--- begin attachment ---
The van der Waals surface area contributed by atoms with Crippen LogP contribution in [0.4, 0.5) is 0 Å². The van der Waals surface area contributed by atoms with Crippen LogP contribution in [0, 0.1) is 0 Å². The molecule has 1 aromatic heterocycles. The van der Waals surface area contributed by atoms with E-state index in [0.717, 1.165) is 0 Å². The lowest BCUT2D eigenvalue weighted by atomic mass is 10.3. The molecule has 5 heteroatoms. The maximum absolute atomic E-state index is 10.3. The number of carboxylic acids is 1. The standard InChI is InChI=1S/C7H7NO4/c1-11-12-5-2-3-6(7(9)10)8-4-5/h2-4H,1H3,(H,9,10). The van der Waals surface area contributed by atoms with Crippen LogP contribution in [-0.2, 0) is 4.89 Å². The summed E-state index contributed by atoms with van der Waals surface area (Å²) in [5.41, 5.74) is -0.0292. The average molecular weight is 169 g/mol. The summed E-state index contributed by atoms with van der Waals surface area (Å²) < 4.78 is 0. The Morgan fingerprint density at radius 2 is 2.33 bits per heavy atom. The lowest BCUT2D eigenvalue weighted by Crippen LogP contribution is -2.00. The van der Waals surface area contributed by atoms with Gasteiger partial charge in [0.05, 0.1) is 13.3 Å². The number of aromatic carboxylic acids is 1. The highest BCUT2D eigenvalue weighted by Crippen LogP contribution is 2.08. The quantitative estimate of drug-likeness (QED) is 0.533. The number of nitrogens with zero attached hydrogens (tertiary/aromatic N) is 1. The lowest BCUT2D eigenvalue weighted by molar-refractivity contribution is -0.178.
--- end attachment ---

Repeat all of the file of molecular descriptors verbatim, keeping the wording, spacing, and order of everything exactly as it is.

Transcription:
The van der Waals surface area contributed by atoms with Crippen LogP contribution in [0.4, 0.5) is 0 Å². The van der Waals surface area contributed by atoms with Crippen LogP contribution in [0, 0.1) is 0 Å². The molecule has 1 aromatic heterocycles. The van der Waals surface area contributed by atoms with E-state index in [0.717, 1.165) is 0 Å². The lowest BCUT2D eigenvalue weighted by atomic mass is 10.3. The molecule has 5 heteroatoms. The maximum absolute atomic E-state index is 10.3. The number of carboxylic acids is 1. The standard InChI is InChI=1S/C7H7NO4/c1-11-12-5-2-3-6(7(9)10)8-4-5/h2-4H,1H3,(H,9,10). The van der Waals surface area contributed by atoms with Crippen LogP contribution in [-0.2, 0) is 4.89 Å². The summed E-state index contributed by atoms with van der Waals surface area (Å²) in [5.41, 5.74) is -0.0292. The average molecular weight is 169 g/mol. The summed E-state index contributed by atoms with van der Waals surface area (Å²) < 4.78 is 0. The Morgan fingerprint density at radius 2 is 2.33 bits per heavy atom. The lowest BCUT2D eigenvalue weighted by Crippen LogP contribution is -2.00. The van der Waals surface area contributed by atoms with Gasteiger partial charge in [0.05, 0.1) is 13.3 Å². The number of aromatic carboxylic acids is 1. The highest BCUT2D eigenvalue weighted by Crippen LogP contribution is 2.08. The quantitative estimate of drug-likeness (QED) is 0.533. The number of nitrogens with zero attached hydrogens (tertiary/aromatic N) is 1. The lowest BCUT2D eigenvalue weighted by molar-refractivity contribution is -0.178.